British man trapped in Afghanistan risking his own life to help others escape urges Boris Johnson to act
Ben Slater made the unselfish decision to stay in Afghanistan to help others escape the Taliban. But he is now trapped, alongside dozens of others, with no chance of further evacuation flights
The overwhelming narrative of the Afghanistan crisis will undoubtedly focus on the human tragedies which have borne out near Kabul airport.
The harrowing images of desperate Afghans falling from planes in a bid to escape the Taliban's regime; the aftermath of a terrorist bomb blast which killed more than 90 people trying to flee the country; desperate families handing their babies to troops over barbed wire at the airport, hoping their children will have the chance of a better life.
But among the tragedy, there has been remarkable instances of bravery acts from those helping others trying to flee.
Britain's Ben Slater made the unselfish choice to remain in Kabul to help those less fortunate - a heroic move which should be commended and recognised by all of us.
A charming, personable and giving man, Ben has personally escorted countless people to safety, likely saving their lives in the process.
Ben is the chairman of Nomad Concepts Group and a former bodyguard to multiple ambassadors, but he has spent the last two weeks helping with the evacuation efforts on the front-line.
He has helped people pass through difficult terrain and get through, and sometimes even fight through crowds, eventually lifting people up and passing them over the fence at Kabul airport.
But while he has helped many others escape, he is now trapped, alongside his staff who are mostly Afghan women and whom he does not intend to abandon.
As the tarmac cooled and the final flights departed, Ben has decided to head for the borders and hopes to have more success there. Unable to talk via video due to the poor signal in rural Afghanistan, Ben said what was happening at the airport was "truly sad and disgusting".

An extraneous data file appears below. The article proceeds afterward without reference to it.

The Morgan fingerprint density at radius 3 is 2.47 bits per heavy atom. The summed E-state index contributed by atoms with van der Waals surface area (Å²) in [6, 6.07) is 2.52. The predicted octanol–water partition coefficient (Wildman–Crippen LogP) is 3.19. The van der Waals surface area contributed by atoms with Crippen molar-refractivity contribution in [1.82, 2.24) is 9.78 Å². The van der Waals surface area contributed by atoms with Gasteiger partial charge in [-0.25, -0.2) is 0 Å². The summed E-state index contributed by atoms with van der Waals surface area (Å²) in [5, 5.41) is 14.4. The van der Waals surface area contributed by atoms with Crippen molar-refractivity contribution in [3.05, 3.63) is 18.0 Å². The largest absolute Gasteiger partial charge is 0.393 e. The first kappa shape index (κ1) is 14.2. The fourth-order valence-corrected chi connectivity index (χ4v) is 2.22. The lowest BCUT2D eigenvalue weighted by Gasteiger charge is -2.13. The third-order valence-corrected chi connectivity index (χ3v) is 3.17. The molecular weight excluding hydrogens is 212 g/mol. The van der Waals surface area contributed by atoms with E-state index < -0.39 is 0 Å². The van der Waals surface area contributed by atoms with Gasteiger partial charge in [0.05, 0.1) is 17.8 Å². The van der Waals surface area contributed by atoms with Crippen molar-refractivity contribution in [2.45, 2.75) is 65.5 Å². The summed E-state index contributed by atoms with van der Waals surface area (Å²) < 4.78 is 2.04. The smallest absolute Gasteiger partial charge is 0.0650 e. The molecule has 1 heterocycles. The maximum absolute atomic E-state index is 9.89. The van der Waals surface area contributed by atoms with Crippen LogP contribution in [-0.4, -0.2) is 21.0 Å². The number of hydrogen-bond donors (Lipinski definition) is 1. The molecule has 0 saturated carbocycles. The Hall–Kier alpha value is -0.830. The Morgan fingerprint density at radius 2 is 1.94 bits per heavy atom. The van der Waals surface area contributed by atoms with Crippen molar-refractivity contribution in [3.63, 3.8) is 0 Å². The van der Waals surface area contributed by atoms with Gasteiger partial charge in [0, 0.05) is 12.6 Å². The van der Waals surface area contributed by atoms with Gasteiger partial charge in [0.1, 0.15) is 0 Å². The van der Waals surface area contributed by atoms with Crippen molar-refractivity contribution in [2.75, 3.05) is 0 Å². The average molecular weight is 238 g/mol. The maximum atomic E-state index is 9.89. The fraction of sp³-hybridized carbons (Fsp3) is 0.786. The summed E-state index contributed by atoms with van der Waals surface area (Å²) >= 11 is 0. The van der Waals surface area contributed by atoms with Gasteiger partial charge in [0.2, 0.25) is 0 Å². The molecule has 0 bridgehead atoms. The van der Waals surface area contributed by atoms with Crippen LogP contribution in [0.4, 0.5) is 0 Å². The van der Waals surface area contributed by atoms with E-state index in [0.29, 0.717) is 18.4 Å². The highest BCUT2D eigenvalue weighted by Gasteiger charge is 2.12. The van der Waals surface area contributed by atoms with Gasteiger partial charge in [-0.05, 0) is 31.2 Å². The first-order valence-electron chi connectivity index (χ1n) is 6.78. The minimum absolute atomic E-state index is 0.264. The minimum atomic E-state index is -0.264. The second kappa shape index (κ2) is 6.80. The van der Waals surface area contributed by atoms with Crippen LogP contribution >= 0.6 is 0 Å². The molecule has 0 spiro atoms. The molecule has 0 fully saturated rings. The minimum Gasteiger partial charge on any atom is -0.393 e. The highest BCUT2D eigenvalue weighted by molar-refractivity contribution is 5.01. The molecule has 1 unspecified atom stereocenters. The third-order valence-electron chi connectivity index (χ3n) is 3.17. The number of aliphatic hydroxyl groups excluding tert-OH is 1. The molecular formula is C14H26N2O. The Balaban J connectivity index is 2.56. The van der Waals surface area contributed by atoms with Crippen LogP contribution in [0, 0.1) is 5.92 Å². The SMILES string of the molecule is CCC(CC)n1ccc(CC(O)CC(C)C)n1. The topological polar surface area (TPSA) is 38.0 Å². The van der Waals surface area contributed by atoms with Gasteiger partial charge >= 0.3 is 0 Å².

“Obviously, things moved on and we were getting very close to the August 31st deadline, and we were worried what the response would be in the City and how the situation would change," he told GB News.
"We took a look at the developments at the airport and we decided to travel via land to a third country, a bordering country. We managed to get through that long journey to the border. "We have a group of 98 vulnerable people, amazing people, highly educated, fluent in several languages and we're looking for help. I’m anxiously waiting for a response from the Prime Minister".
He added: "We're hoping the UK government will honour their promises with access to a neighbouring country, visas and transportation to the UK.
"It will be heart-breaking if this doesn't happen, this is an urgent plea to the Prime Minister to sign this off.
"These people will contribute to our society, but they've all just fallen into a bracket where the new regime is not happy with the work these people previously did.
"We need help from the international community or the UK. I'm really concerned about what's waiting for my people if I was to leave.
"We really appreciate the work that's being done but now it's just white noise.”
The tone of his voice veers between hope and hopelessness, illustrating the complexity of the situation and its fragility. Ben knows time is of the essence.
So, what left is there to do? Britain is trying to negotiate with the Taliban to ensure the safe passage of Britons and our Afghan allies who remain trapped.
Much remains uncertain. Acts of bravery displayed by people like Ben, whose sense of loyalty and dedication are unrivalled, may now be their only hope to escape.